Consultation on changes to the Civil Procedure Rules for enforcement of suspended possession orders
Robert Brown considers a consultation exercise being carried out by the Civil Procedure Rules Committee.
Secure tenants have considerable protection from eviction under Housing Act 1985, s.85. When a court is making an order for possession against a secure tenant, or at any time before the execution of the order, the court may (if the order is based on one or more of the main grounds for possession) stay or suspend execution of the order, or postpone the date of possession for such period(s) as the court thinks fit. Where the court does so, it will usually attach conditions requiring payment of any rent arrears and other conditions as the court thinks fit. Similar protection is provided to assured tenants by Housing Act 1988, s.9.
From 6 April 2014, the enforcement of possession orders in the county court has been governed by CPR 83. Under CPR 83.2(3)(e), a warrant of possession must not be issued without the permission of the court where “under the judgment or order, any person is entitled to a remedy subject to the fulfilment of any condition, and it is alleged that the condition has been fulfilled …”.
In Cardiff CC v Lee  EWCA Civ 1034;  1 WLR 1751;  HLR 45, the claimant local authority had sought to enforce a suspended possession order. The authority conceded before the Court of Appeal that where a landlord wishes to enforce a suspended possession order because the tenant has breached the terms of the order, the landlord is required by CPR 83.2(3)(e) to apply for the court’s permission before a warrant of possession is issued. The Court of Appeal considered in Lee that this concession was correct. (There has been some discussion whether the Court of Appeal’s view is correct; see the commentary by Stephanie Lovegrove in JHL 2017, 20(1), 16-19). The Court of Appeal went on to say that CPR 83.2(3)(e) provided an important protection for tenants and should not be taken lightly. Social landlords were entreated to ensure that they had systems in place to take account of this requirement.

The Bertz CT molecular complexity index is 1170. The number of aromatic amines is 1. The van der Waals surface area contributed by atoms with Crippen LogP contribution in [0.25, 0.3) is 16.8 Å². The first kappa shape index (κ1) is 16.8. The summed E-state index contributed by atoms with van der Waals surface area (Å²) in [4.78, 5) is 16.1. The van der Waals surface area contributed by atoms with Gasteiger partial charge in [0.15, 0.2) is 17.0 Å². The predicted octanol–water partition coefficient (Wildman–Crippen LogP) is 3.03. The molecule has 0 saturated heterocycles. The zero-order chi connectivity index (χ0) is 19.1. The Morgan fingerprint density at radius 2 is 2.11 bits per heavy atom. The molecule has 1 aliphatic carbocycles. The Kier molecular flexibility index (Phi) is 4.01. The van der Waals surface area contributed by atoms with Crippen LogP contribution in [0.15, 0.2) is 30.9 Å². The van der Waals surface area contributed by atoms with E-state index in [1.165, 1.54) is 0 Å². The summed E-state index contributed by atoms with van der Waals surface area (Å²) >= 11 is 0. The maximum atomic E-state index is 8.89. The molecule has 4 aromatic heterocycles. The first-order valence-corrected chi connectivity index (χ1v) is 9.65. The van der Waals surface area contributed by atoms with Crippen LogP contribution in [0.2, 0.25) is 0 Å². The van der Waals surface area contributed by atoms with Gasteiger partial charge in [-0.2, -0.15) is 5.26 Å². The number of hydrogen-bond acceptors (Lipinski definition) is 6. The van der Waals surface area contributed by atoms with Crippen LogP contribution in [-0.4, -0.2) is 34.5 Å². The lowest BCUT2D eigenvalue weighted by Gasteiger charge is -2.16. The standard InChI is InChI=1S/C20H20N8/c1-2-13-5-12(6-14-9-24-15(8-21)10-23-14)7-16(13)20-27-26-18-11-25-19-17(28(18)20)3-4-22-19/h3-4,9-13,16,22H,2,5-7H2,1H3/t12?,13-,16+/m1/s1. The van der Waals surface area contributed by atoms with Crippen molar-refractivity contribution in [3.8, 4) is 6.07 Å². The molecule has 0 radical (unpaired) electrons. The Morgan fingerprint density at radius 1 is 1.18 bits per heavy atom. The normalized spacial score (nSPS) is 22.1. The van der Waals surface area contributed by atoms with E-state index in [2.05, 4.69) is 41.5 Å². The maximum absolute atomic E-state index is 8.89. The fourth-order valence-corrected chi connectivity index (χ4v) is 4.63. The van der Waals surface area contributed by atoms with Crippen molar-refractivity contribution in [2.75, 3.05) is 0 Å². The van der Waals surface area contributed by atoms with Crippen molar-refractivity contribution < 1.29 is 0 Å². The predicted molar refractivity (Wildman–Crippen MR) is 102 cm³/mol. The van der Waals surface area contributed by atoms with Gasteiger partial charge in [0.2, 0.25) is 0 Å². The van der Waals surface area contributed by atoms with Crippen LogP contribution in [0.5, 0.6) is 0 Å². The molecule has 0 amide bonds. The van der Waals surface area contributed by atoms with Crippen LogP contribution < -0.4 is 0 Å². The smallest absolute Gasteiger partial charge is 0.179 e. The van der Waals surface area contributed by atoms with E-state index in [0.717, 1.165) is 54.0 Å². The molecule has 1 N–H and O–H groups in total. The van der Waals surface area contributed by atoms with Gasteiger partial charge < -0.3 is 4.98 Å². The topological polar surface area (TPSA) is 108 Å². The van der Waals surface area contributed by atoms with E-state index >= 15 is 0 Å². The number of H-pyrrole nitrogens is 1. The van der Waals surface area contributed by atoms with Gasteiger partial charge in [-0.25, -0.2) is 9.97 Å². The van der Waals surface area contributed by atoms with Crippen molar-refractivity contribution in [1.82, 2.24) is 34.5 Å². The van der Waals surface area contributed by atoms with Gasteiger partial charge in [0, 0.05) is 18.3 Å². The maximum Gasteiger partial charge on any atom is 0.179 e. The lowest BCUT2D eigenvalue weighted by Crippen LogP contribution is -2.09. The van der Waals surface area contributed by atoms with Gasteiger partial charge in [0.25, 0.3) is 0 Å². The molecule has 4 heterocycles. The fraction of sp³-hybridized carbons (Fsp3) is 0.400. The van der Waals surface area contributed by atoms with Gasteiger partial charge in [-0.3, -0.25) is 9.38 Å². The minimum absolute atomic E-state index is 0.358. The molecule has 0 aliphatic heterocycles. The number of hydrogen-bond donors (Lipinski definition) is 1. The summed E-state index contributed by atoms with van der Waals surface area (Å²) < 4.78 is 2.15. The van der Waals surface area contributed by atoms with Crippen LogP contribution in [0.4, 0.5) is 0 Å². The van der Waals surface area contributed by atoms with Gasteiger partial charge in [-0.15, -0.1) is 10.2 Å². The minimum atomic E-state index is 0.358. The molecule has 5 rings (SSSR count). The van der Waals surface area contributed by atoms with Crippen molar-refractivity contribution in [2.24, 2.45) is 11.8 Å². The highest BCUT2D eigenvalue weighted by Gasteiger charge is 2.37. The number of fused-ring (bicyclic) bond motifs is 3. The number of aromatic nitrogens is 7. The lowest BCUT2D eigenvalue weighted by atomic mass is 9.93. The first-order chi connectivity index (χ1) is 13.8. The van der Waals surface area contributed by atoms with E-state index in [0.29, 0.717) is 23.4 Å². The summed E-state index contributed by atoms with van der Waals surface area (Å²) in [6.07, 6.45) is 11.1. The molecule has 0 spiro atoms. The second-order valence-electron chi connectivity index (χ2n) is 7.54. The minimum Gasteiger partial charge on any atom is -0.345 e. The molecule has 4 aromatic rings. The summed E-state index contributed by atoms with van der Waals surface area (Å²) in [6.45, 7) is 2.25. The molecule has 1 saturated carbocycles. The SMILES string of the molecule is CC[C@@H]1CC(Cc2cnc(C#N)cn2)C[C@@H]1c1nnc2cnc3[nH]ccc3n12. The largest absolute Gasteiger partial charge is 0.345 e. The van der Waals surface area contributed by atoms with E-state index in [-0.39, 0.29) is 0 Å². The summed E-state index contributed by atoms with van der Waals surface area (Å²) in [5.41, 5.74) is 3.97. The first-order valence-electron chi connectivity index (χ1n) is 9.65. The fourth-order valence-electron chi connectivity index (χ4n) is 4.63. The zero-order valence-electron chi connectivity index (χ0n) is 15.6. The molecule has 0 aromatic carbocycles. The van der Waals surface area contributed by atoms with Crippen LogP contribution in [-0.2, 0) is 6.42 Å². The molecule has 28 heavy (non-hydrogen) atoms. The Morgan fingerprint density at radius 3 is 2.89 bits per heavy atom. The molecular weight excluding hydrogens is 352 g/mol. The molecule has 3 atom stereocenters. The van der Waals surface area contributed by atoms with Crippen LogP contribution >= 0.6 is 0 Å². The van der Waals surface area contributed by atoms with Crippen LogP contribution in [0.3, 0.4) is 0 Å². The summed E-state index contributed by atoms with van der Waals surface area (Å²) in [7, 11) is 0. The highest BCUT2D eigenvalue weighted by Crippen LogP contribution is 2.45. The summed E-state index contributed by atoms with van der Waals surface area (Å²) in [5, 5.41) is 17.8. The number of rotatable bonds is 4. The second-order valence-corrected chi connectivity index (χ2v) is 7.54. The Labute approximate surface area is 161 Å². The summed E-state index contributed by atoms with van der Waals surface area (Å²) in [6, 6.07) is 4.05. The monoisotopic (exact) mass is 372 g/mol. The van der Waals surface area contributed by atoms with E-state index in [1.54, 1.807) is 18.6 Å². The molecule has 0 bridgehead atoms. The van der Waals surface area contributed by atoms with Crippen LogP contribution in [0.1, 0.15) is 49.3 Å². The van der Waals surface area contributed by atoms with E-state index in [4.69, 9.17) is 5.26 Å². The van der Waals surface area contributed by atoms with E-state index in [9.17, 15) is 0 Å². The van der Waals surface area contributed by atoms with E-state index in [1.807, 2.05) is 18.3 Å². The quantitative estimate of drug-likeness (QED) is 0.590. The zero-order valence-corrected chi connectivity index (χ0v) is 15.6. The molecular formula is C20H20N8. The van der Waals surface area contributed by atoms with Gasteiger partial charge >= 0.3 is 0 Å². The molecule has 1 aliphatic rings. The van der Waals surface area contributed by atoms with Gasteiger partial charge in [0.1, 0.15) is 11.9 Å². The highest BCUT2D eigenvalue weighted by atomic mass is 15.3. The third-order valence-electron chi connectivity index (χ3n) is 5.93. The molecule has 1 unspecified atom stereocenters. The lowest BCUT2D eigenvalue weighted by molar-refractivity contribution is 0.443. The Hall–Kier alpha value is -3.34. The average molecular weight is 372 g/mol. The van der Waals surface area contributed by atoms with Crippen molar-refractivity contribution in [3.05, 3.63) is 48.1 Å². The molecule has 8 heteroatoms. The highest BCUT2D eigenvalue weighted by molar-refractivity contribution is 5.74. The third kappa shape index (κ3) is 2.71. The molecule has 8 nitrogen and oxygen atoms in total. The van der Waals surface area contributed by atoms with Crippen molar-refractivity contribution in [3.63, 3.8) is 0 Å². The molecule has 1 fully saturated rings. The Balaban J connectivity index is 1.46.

The Civil Procedure Rules Committee has now issued a consultation exercise, Enforcement of suspended possession orders – alignment of procedures in the County Court and High Court.
According to the consultation document
“The majority view of the CPRC members is that a distinction should be made between cases where an order is suspended on monetary terms and those where other conditions are imposed. Where an order is suspended on purely monetary terms it is not considered that the claimant’s having to seek permission is necessary to provide real protection for a defendant.
“Conversely the committee’s view is that in respect of any order suspended on terms other than monetary payment, the requirement for an application for permission to issue a warrant is appropriate and should be preserved.”
The consultation poses nine questions arising out of the decision in Lee, including whether the proposed distinction between monetary conditions and other conditions should be implemented in the CPR. The consultation is open until 30 August 2017 and the consultation document is available here.